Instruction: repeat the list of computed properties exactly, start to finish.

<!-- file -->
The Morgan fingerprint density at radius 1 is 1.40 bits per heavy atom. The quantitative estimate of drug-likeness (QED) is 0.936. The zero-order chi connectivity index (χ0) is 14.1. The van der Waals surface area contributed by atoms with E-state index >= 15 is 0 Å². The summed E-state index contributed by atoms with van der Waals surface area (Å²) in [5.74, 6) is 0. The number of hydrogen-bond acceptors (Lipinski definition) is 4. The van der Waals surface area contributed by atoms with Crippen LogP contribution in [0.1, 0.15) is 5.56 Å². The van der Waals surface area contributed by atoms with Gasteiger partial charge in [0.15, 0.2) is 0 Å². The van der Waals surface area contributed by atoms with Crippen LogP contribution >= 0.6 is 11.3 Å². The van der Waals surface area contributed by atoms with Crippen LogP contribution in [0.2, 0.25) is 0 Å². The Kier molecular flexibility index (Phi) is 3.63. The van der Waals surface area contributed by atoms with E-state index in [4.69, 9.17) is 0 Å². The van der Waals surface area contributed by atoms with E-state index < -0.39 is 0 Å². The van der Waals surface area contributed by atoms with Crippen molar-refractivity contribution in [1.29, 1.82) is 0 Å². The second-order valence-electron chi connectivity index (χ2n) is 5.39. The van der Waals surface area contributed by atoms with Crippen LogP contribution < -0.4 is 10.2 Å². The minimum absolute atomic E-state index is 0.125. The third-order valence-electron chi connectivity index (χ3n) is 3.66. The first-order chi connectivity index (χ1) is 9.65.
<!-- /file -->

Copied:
The Morgan fingerprint density at radius 1 is 1.40 bits per heavy atom. The quantitative estimate of drug-likeness (QED) is 0.936. The zero-order chi connectivity index (χ0) is 14.1. The van der Waals surface area contributed by atoms with E-state index >= 15 is 0 Å². The summed E-state index contributed by atoms with van der Waals surface area (Å²) in [5.74, 6) is 0. The number of hydrogen-bond acceptors (Lipinski definition) is 4. The van der Waals surface area contributed by atoms with Crippen LogP contribution in [0.1, 0.15) is 5.56 Å². The van der Waals surface area contributed by atoms with Gasteiger partial charge in [0.15, 0.2) is 0 Å². The van der Waals surface area contributed by atoms with Crippen LogP contribution >= 0.6 is 11.3 Å². The van der Waals surface area contributed by atoms with Crippen LogP contribution in [0.2, 0.25) is 0 Å². The Kier molecular flexibility index (Phi) is 3.63. The van der Waals surface area contributed by atoms with E-state index in [4.69, 9.17) is 0 Å². The van der Waals surface area contributed by atoms with E-state index < -0.39 is 0 Å². The van der Waals surface area contributed by atoms with Crippen molar-refractivity contribution in [1.29, 1.82) is 0 Å². The second-order valence-electron chi connectivity index (χ2n) is 5.39. The van der Waals surface area contributed by atoms with Crippen LogP contribution < -0.4 is 10.2 Å². The minimum absolute atomic E-state index is 0.125. The third-order valence-electron chi connectivity index (χ3n) is 3.66. The first-order chi connectivity index (χ1) is 9.65.